Companies and academic institutions have turned increasingly to online learning models in order to expand their educational reach, boost cost-effectiveness, and maximize the use of instructional and facility resources. But as corporations and institutions continue to grow their online offerings, many are finding that maximizing the ratio of students served to the instructional resources deployed comes at a price – the loss of personal touch and connection.
The loss of personal touch
The loss of personal touch and connection is a common complaint about MOOCs, scaled corporate training programs, and competency-based learning initiatives. While these programs offer impressive models for scalability – high-quality content design, individualized learning through adaptive features, and sophisticated technology – they're criticized for being impersonal. It's a judgement often levied against online learning models, that something critical is missing because we've removed the personal learning connection provided by the classroom instructor.
There are a couple of key fallacies in this criticism. First, just because it's not done doesn't mean it can't be done. In other words, just because most current online learning models don't feature personal touch and connectedness in their design doesn't mean these elements can't be deployed successfully in scaled courses. And second, just because we'd like something to be true doesn't mean it is true – the mere presence of a human instructor in close physical proximity to students doesn't necessarily result in personal touch and learning connection.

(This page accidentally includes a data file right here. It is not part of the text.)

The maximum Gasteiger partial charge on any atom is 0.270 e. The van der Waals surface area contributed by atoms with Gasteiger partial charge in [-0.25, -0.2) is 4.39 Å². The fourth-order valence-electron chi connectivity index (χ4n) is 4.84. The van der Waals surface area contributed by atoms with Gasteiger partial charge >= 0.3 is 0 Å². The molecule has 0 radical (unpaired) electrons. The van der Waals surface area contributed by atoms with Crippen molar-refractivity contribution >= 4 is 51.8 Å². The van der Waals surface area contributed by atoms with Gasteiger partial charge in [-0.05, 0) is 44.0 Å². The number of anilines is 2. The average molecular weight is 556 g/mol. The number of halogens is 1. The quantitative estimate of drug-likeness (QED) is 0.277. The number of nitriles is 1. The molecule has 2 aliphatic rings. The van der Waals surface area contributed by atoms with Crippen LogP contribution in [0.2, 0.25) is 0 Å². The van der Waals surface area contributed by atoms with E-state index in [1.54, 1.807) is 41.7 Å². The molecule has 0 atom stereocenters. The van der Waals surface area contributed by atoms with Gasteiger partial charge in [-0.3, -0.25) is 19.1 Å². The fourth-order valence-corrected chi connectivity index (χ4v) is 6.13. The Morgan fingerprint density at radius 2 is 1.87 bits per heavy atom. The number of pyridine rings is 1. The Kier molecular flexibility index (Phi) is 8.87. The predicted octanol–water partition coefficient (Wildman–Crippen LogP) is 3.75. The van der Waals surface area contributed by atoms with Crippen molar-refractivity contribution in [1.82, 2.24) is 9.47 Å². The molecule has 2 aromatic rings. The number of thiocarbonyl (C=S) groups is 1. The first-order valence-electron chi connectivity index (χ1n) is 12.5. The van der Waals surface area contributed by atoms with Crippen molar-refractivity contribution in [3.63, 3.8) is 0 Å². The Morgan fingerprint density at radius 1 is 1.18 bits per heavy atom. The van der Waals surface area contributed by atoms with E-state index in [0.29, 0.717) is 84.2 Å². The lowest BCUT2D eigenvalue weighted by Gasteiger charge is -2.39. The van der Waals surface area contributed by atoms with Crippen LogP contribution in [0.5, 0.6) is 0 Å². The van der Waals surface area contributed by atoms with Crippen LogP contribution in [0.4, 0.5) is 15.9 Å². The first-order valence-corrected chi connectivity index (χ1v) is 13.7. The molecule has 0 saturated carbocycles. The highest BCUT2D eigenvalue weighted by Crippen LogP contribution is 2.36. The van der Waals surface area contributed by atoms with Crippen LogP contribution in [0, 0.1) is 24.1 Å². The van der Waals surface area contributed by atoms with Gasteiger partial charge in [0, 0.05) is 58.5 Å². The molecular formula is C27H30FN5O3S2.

Online learning has generally focused more on content development and assessment than it has on learning delivery models that emphasize personal touch and connectedness. And this emphasis on course content is an appropriate starting point in course design. We want learning experiences to feature different forms of interacting with information, and breaking content into chunks with key concepts allows us to be more thoughtful and deliberate with knowledge scaffolding. Also, there's value in designing flexible, individualized content pathways that can push learners to higher orders of thinking.
But content development, sequencing, and assessment is only part of the equation for meaningful online learning design. We also need to focus on increased connectedness within student learning networks. We need to introduce truly personal elements into our courses, moments that have affective and communal impact. And we need to design models that can scale to the needs of content providers while emphasizing a personal touch and overall learner connectedness.
How do we do that?
One path can be found in the work being done by a company called Bond. Their mission is "to make it easy to send beautiful, personalized things to the people you care about," and their service is to scale the writing or personalized notes for their customers.
That overlap of digital and traditional is where Bond lives. The company built its own writing machine, which can produce personalized notes for every customer. Designed by the company's chief technology officer, Kenji Larsen, the machines have robotic arms that can hold a pen, a paintbrush or a marker. The paper is moved around using static electricity – rather than a roller – so it stays pristine, with no wrinkles or marks. Bond also seals each envelope with wax, adds postage and mails it.